The mouse pad is giant, but I don't have many issues with it. It might because my fingers are a bit longer and I can rest on the sides, but I have had little to no problems with it reading my palm as its resting. The one issue I have had though is that dragging has become a bit tougher. At times, I have to use a three-finger gesture to do it, and that is just not practical. Hopefully, Apple can fix that at some point with software.
Then, of course, there is the most talked about add, the TouchBar. Basically, the idea is that they replaced the function keys with a touchscreen to add more functions. My overall impression is that it could be much better, but at this point I like it. The main reason I love it, is it helps me as a presenter. I present out of Keynote, and it lets me go to any slide with just a simple touch. It also allows me to control Spotify while Keynote is playing which I love. I don't have to do that awkward switch over to turn it off.
Presenting is my primary use of the TouchBar, but I do like other things. Having a trash icon where I don't have to right click is also great. The TouchBars could be so much better though. If more apps su[ported it, it could be amazing as a way to pull the standard functions people use out. I know its a pipe dream, but I use some Mac store apps to give me access to Google Calendar, Gmail, and Drive. If those apps supported the TouchBar, it would be AMAZING.
The next thing to discuss with hardware is ports. With the ports, Apple did what Apple does. They adopted a new standard and people have struggled with it. All of this Macbooks ports are USB-C ports. I have heard many struggles with the fact that it does not have things like an SD card slot or regular USB for all of the components folks have already purchased.
I love the USB-C ports. I think it's the future, and I believe component makers will eventually get caught up. I am also someone who does not plug in tons of components or by a whole bunch of third-party components. I love the fact that all the ports are the same. I can plug my charger into any of them, and it works. I can connect my HDMI and VGA dongles into any of them, and they work. It makes it much easier to organize cables. I also think it charges a bit faster.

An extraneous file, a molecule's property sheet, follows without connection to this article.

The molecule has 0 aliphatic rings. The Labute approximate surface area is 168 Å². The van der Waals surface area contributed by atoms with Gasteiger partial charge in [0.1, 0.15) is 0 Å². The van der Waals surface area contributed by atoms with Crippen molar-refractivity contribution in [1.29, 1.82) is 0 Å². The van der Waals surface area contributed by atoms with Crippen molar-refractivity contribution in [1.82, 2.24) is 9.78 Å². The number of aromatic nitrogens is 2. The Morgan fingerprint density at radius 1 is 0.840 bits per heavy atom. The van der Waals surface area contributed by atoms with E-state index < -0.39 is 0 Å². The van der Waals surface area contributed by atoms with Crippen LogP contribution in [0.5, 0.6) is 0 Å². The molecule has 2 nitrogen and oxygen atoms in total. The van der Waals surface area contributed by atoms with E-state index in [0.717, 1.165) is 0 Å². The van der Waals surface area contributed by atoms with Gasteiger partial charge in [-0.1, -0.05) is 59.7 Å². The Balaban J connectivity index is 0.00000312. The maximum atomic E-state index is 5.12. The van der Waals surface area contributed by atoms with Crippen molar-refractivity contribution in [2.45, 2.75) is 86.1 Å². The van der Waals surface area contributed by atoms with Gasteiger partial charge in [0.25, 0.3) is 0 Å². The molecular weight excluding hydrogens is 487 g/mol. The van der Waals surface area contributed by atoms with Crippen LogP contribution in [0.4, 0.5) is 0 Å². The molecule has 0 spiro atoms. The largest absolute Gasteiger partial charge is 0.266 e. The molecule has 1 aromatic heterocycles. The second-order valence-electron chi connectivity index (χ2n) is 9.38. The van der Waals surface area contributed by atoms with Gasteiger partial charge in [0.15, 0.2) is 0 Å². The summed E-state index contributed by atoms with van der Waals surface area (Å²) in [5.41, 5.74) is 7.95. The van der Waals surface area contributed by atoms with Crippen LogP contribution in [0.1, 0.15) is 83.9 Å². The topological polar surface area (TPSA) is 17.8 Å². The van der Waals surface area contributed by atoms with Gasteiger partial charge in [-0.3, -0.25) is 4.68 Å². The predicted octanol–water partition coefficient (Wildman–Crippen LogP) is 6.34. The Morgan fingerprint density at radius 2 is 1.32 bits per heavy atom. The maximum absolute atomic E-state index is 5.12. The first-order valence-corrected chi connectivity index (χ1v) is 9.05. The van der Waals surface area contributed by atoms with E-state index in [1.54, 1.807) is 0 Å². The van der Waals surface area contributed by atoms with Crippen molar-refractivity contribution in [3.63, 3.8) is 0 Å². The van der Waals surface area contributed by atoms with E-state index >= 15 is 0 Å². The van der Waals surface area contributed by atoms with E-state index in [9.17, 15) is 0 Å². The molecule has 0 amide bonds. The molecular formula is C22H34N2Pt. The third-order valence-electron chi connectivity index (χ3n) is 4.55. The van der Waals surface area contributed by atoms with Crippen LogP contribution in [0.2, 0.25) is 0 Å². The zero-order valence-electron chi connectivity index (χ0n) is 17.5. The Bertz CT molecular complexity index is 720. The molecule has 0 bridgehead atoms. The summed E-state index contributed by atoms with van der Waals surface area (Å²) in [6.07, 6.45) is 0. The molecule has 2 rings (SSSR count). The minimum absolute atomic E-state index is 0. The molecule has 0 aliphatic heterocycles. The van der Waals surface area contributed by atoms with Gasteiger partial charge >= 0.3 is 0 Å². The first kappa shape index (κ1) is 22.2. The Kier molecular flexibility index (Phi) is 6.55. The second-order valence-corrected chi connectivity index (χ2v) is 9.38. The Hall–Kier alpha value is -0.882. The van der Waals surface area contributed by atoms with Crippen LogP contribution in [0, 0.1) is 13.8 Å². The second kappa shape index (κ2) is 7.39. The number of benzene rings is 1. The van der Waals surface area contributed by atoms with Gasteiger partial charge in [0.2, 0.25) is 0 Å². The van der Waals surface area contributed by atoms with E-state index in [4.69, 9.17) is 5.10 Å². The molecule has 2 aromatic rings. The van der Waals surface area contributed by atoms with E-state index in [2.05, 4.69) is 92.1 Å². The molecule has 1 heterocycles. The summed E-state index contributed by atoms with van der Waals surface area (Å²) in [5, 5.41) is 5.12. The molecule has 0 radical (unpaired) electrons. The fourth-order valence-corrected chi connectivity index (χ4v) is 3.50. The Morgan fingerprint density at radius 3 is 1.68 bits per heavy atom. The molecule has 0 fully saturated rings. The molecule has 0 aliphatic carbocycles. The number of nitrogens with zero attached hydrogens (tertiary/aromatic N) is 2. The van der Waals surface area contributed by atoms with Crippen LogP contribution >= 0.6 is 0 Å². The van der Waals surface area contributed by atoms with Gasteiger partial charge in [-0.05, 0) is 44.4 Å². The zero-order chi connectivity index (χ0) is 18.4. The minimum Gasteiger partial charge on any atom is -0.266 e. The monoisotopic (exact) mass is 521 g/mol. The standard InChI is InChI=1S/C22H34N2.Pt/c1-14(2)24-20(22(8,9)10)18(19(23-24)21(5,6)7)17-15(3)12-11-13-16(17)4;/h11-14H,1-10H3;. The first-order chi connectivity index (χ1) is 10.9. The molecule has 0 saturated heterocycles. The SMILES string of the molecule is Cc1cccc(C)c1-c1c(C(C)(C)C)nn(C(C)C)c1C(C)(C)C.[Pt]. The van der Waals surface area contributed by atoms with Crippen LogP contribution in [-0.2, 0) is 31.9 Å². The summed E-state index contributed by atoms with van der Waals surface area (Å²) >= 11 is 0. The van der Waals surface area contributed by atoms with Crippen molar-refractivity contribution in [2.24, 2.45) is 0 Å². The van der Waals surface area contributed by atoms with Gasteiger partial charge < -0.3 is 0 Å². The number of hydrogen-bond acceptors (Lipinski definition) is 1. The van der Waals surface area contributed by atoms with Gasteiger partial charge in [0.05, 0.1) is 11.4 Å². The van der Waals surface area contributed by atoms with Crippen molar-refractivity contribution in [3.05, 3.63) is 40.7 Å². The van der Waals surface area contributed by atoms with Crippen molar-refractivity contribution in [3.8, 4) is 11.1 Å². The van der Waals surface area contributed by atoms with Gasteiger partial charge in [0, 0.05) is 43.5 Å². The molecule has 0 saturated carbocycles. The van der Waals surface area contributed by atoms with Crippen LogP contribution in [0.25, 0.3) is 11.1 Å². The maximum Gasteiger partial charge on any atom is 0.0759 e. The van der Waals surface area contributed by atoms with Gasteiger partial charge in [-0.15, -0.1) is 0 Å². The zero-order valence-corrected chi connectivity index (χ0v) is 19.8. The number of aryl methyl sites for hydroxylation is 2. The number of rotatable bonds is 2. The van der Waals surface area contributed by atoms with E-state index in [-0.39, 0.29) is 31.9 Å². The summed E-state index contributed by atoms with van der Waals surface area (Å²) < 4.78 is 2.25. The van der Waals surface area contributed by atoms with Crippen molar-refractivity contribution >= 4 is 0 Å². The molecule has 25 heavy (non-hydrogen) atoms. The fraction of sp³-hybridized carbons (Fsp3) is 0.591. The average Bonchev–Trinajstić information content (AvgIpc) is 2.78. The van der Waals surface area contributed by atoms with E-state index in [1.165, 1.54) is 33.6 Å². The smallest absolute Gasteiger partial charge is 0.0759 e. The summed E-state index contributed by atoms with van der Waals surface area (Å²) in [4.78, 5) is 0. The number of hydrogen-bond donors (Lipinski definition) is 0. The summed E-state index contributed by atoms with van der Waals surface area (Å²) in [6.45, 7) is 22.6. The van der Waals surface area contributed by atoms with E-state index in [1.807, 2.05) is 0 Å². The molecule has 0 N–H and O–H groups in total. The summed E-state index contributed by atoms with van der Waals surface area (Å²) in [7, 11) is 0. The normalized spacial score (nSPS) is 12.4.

The one thing that is a bit annoying is the fact that the standards ports are different on IOS. Both my HDMI and VGA dongle have USB ports, so I can always plug in external components that way. What I wish I had was a better way to connect my IOS devices without having to buy new cables. Apple is usually fantastic at things crossing over, but I think the difference of ports presents an issue. My guess is that the MacBook will connect more and more with IOS devices wirelessly.
The last thing to discuss it the battery. I know some folks have also had issues with that, but I have found the battery to be good. It is quite a bit better than my Air was. I also love the fact that I can now charge it with external batteries. The machine pulls so much juice that plugging into a battery won't improve your percentage much, but it will give you bit more time to finish something. All you have to do is get a USB-C battery or get a USB to USB-C cord. I love Anker products, and they will always be my choice to fill this.
I think overall it comes down to Apple making some interesting choices. Some of them panned out, and some of them did not. I think people are always tied to the familiar, and when you make big choices, you risk upsetting those folks. I also think this machine is a little bit of a let down for a particular group. For instance, if you are a photographer the lack of an SD slot is an issue. Many time those folks are the loudest voices.
For me this machine is incredible. It gives me the power of a Pro with the form factor an Air. That makes it worth it from Day 1. The TouchBar has also added functions that help my presentation flow. For me, the price of the machine is worth it (even though I did not pay for it). You just have to decide if that price is worth it to you.